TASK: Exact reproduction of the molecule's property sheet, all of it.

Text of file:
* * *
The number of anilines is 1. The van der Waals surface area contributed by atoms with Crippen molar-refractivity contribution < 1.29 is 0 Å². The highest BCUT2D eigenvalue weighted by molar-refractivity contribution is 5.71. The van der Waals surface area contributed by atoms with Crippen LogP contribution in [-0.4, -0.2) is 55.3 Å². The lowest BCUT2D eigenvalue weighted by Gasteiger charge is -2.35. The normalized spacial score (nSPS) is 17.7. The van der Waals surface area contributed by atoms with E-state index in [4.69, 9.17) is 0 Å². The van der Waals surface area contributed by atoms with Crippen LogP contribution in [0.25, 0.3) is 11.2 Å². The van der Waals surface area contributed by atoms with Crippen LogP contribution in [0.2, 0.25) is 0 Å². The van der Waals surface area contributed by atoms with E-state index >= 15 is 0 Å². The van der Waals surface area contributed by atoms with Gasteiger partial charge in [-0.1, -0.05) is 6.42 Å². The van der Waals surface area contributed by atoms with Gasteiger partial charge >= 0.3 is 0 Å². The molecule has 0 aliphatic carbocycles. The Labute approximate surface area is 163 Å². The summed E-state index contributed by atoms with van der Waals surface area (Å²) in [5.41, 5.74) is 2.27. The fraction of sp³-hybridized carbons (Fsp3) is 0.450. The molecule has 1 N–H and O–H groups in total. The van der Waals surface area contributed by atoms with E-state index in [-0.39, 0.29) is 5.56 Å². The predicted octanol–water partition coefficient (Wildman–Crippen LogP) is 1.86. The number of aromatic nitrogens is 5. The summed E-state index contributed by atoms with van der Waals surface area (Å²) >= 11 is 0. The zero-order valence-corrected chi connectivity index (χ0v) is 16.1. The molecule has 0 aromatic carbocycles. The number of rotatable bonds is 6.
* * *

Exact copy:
The number of anilines is 1. The van der Waals surface area contributed by atoms with Crippen molar-refractivity contribution < 1.29 is 0 Å². The highest BCUT2D eigenvalue weighted by molar-refractivity contribution is 5.71. The van der Waals surface area contributed by atoms with Crippen LogP contribution in [-0.4, -0.2) is 55.3 Å². The lowest BCUT2D eigenvalue weighted by Gasteiger charge is -2.35. The normalized spacial score (nSPS) is 17.7. The van der Waals surface area contributed by atoms with E-state index in [4.69, 9.17) is 0 Å². The van der Waals surface area contributed by atoms with Crippen LogP contribution in [0.25, 0.3) is 11.2 Å². The van der Waals surface area contributed by atoms with Crippen LogP contribution in [0.2, 0.25) is 0 Å². The van der Waals surface area contributed by atoms with E-state index >= 15 is 0 Å². The van der Waals surface area contributed by atoms with Gasteiger partial charge in [-0.1, -0.05) is 6.42 Å². The van der Waals surface area contributed by atoms with Gasteiger partial charge >= 0.3 is 0 Å². The molecule has 0 aliphatic carbocycles. The Labute approximate surface area is 163 Å². The summed E-state index contributed by atoms with van der Waals surface area (Å²) in [5.41, 5.74) is 2.27. The fraction of sp³-hybridized carbons (Fsp3) is 0.450. The molecule has 1 N–H and O–H groups in total. The van der Waals surface area contributed by atoms with E-state index in [-0.39, 0.29) is 5.56 Å². The predicted octanol–water partition coefficient (Wildman–Crippen LogP) is 1.86. The number of aromatic nitrogens is 5. The summed E-state index contributed by atoms with van der Waals surface area (Å²) >= 11 is 0. The zero-order valence-corrected chi connectivity index (χ0v) is 16.1. The molecule has 0 aromatic carbocycles. The number of rotatable bonds is 6.